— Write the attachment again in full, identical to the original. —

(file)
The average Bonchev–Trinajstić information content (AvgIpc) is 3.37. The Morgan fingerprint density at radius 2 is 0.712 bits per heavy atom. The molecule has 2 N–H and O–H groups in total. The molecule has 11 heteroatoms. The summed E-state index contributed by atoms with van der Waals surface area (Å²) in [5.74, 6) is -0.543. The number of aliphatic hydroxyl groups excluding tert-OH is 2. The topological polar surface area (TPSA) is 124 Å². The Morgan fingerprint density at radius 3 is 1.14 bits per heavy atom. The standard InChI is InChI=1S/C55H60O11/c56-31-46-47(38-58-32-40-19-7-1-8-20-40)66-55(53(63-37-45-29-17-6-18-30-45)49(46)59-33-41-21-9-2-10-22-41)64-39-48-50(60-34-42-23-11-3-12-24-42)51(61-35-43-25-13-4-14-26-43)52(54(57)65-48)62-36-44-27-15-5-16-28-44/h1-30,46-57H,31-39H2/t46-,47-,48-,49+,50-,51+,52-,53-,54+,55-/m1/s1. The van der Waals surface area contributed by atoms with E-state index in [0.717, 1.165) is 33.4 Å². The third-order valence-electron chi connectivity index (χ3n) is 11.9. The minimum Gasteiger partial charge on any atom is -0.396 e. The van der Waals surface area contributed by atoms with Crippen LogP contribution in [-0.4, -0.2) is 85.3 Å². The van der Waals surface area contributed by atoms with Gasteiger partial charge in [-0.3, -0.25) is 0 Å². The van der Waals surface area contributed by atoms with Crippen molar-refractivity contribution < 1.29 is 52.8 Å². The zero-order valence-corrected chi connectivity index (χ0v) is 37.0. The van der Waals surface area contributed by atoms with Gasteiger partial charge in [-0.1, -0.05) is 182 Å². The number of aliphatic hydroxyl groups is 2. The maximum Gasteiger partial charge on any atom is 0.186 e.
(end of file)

The average Bonchev–Trinajstić information content (AvgIpc) is 3.37. The Morgan fingerprint density at radius 2 is 0.712 bits per heavy atom. The molecule has 2 N–H and O–H groups in total. The molecule has 11 heteroatoms. The summed E-state index contributed by atoms with van der Waals surface area (Å²) in [5.74, 6) is -0.543. The number of aliphatic hydroxyl groups excluding tert-OH is 2. The topological polar surface area (TPSA) is 124 Å². The Morgan fingerprint density at radius 3 is 1.14 bits per heavy atom. The standard InChI is InChI=1S/C55H60O11/c56-31-46-47(38-58-32-40-19-7-1-8-20-40)66-55(53(63-37-45-29-17-6-18-30-45)49(46)59-33-41-21-9-2-10-22-41)64-39-48-50(60-34-42-23-11-3-12-24-42)51(61-35-43-25-13-4-14-26-43)52(54(57)65-48)62-36-44-27-15-5-16-28-44/h1-30,46-57H,31-39H2/t46-,47-,48-,49+,50-,51+,52-,53-,54+,55-/m1/s1. The van der Waals surface area contributed by atoms with E-state index in [0.717, 1.165) is 33.4 Å². The third-order valence-electron chi connectivity index (χ3n) is 11.9. The minimum Gasteiger partial charge on any atom is -0.396 e. The van der Waals surface area contributed by atoms with Crippen LogP contribution in [-0.4, -0.2) is 85.3 Å². The van der Waals surface area contributed by atoms with Gasteiger partial charge in [-0.3, -0.25) is 0 Å². The van der Waals surface area contributed by atoms with Crippen molar-refractivity contribution < 1.29 is 52.8 Å². The zero-order valence-corrected chi connectivity index (χ0v) is 37.0. The van der Waals surface area contributed by atoms with Gasteiger partial charge in [-0.1, -0.05) is 182 Å². The number of aliphatic hydroxyl groups is 2. The maximum Gasteiger partial charge on any atom is 0.186 e.